Coffee on Campaign
How to Roast Your Coffee Like Civil War Soldiers Did
Confederate and Union Soldiers Roast their Own Coffee, and You Can Do it Just Like them!
Roastin' their own coffee was a common activity among soldiers in the War Between the States. They would carry only a few items and sometimes they would have been issued green coffee that they would roast. Their tin cup was what they had to complete the entire process. Some of them did have a frying pan, but for the most part, they would roast the beans in their tin cups.
To do this at home, use a heavy iron frying pan. Roasting in your tin cup will mess up the solder joints. Pour the beans in the pan. You can't just throw the in and leave them. Move them around. Stir them until they start to turn brown. The green beans have moisture in them and roasting them will draw the moisture out. The beans will even pop a little (not like popcorn). The roasting beans don't jump out of the pan, but they will crackle and snap some.
The beans now get a little chaff on them, but and keep stirring them. They will start to get different shades of brown. Stay away from real brown, which is like a French Roast. If you roast the beans this long, they will get an oily look to them. Different kinds of coffees have different kinds of reactions. I like mine the color of a milk chocolate bar not the color of bitter -sweet chocolate. It's up to your individual preference. When you have the beans roasted to your taste, let them cool before grinding them.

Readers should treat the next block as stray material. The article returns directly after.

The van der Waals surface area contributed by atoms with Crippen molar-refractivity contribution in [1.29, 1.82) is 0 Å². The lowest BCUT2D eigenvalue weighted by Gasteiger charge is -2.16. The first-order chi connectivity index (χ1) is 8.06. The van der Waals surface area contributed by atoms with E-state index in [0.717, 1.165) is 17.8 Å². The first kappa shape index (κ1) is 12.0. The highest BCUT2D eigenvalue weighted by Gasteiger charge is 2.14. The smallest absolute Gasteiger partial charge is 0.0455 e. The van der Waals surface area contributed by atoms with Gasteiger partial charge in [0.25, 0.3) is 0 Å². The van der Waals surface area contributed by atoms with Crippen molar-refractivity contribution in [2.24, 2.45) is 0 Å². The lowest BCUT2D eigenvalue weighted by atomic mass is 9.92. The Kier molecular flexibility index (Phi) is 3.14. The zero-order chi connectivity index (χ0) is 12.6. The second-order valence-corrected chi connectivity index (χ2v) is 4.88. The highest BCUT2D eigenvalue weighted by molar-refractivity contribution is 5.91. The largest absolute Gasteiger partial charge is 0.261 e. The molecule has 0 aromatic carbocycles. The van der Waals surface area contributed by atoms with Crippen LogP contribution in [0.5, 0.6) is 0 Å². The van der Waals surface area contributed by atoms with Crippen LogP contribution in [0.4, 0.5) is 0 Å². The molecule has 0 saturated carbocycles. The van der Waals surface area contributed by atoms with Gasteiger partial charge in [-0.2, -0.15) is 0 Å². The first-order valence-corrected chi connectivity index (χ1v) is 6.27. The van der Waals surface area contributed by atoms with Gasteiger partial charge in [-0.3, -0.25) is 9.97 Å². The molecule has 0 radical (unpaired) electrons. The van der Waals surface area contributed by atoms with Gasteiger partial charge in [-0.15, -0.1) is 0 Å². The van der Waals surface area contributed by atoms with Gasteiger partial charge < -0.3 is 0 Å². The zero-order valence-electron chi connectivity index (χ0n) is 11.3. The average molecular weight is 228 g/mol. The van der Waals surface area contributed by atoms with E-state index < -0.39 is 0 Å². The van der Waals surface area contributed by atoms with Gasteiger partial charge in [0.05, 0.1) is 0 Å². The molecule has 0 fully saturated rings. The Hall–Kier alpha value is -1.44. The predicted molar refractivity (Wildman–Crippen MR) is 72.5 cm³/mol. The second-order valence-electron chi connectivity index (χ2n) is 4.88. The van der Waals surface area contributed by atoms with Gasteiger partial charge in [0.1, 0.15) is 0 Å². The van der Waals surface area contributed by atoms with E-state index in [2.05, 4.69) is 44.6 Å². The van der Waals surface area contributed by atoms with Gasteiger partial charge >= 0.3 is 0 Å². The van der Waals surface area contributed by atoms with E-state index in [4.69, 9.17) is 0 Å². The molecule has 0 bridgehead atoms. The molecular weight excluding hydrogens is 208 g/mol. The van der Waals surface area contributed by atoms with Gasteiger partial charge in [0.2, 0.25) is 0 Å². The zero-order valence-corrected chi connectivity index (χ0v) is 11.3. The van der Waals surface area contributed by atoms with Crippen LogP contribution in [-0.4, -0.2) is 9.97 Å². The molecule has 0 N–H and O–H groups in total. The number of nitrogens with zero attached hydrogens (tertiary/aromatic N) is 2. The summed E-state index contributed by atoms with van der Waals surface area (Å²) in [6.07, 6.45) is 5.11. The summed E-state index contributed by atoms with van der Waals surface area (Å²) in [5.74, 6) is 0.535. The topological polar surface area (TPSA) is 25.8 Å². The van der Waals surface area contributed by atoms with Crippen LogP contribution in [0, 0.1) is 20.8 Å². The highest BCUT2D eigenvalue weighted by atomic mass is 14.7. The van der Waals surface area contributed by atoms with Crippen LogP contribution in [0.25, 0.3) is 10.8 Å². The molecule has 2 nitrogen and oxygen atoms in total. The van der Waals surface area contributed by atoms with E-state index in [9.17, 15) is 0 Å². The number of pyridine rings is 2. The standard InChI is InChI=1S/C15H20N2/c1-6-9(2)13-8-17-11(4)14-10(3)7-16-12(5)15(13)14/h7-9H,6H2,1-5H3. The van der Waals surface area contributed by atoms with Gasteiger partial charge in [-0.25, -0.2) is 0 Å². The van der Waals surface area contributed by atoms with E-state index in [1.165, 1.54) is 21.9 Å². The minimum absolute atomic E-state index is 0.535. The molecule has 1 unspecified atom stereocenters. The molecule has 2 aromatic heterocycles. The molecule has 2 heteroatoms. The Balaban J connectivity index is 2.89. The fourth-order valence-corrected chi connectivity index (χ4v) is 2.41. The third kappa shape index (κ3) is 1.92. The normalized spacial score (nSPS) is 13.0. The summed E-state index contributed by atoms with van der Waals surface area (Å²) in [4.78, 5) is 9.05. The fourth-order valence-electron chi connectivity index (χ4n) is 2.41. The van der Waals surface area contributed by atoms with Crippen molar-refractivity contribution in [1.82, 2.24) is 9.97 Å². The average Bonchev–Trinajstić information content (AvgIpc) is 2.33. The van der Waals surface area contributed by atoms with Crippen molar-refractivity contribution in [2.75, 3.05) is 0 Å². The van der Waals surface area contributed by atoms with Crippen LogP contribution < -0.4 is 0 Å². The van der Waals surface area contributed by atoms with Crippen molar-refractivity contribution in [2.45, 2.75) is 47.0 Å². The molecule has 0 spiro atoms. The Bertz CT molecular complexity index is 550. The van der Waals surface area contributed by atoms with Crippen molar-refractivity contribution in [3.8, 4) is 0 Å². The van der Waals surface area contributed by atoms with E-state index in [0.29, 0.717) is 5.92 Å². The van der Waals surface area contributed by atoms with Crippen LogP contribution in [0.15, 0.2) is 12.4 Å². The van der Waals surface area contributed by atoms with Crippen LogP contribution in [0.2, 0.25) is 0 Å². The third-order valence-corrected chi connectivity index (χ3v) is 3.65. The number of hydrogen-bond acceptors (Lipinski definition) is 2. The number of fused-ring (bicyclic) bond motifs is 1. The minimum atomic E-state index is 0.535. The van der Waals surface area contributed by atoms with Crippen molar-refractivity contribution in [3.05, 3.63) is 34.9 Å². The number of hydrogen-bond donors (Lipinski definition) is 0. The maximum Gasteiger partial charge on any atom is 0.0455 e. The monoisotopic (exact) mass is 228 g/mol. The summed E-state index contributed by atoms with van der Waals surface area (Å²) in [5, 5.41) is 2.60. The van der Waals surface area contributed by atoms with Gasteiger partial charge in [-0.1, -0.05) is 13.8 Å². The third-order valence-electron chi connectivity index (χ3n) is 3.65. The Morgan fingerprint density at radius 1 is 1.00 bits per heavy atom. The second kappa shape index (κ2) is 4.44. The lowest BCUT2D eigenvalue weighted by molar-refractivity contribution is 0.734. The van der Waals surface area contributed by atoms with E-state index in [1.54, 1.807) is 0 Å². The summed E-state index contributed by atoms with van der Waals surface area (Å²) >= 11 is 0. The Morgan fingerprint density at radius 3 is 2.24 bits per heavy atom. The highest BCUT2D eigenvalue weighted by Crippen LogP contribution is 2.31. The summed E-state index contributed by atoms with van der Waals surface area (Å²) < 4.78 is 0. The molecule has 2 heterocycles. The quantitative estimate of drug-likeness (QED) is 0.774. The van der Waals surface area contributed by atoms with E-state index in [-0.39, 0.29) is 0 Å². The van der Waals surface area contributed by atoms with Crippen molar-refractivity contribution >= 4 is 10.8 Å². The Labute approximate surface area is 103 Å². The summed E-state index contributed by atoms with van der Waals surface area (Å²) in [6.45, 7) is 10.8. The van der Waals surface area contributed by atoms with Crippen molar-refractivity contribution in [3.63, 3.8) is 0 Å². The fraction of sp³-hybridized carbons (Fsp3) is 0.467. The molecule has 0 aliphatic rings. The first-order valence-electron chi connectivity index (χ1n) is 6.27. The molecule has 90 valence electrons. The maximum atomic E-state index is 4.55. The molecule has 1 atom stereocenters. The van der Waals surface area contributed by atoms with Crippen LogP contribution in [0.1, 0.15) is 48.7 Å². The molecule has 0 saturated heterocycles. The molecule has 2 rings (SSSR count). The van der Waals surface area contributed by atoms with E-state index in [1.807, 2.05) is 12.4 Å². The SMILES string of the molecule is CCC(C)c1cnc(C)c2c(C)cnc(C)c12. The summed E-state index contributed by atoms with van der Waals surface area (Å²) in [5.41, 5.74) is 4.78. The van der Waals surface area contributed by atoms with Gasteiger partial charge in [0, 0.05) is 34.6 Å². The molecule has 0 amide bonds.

Once the roast is to your liking, and the beans are cooled, you need to break them up with something. Civil War soldiers didn't have much in the way of special equipment. They traveled light. That's how they could get around so quickly and efficiently. Jackson's Foot Calvary could march 20-30 miles a day. Some of them marched barefooted. They were just incredible people. So to imitate what they probably did, I would break up my freshly roasted coffee beans with the lug portion of my bayonet like a mortar and pestle, but it would not be as fine. I would take my bayonet and the round lug part, and I would put the coffee in the tin cup and put the cup between my feet and chomp the beans to a fine a grind as I could get. A stick can also be used but it will not be as fine a grind. Put that freshly roasted and ground coffee in your tin cup.
Heat the water until just below boiling. Don't ever pour boiling water on the ground coffee. Remember, these Civil War soldiers only had one cup, so after they would chop it with their bayonets, they would pour the cold water right on top of the grinds and heat it over the fire. To make a better cup of coffee, heat the water in another container until it is hot and pour it over your grinds in your cup. Give yourself about 2-3 inches of space at the top of the tin cup, so you don't burn your lips when you drink it.
A crust will form on top after the water is poured in the cup. Stir it until the crust falls to the bottom. Let the crust rise again, and stir it down one more time. Now, sit your cup of freshly made coffee with freshly ground AND roasted beans on the ground and the crust will go down. Your own roasted and ground coffee, just like the soldiers used to do, is ready to drink.
Now, you are back in the field with those heroic men and you have an excellent cup of coffee to enjoy your time there and appreciate the Confederate and Union soldiers for their bravery and pure stamina while you drink your cup of coffee.
For specifics directions on the exact temperature of the water, the feel of the fine grind, what to look for before you stir, what type of strainer to use, and how to serve, and for more information, email firstname.lastname@example.org.
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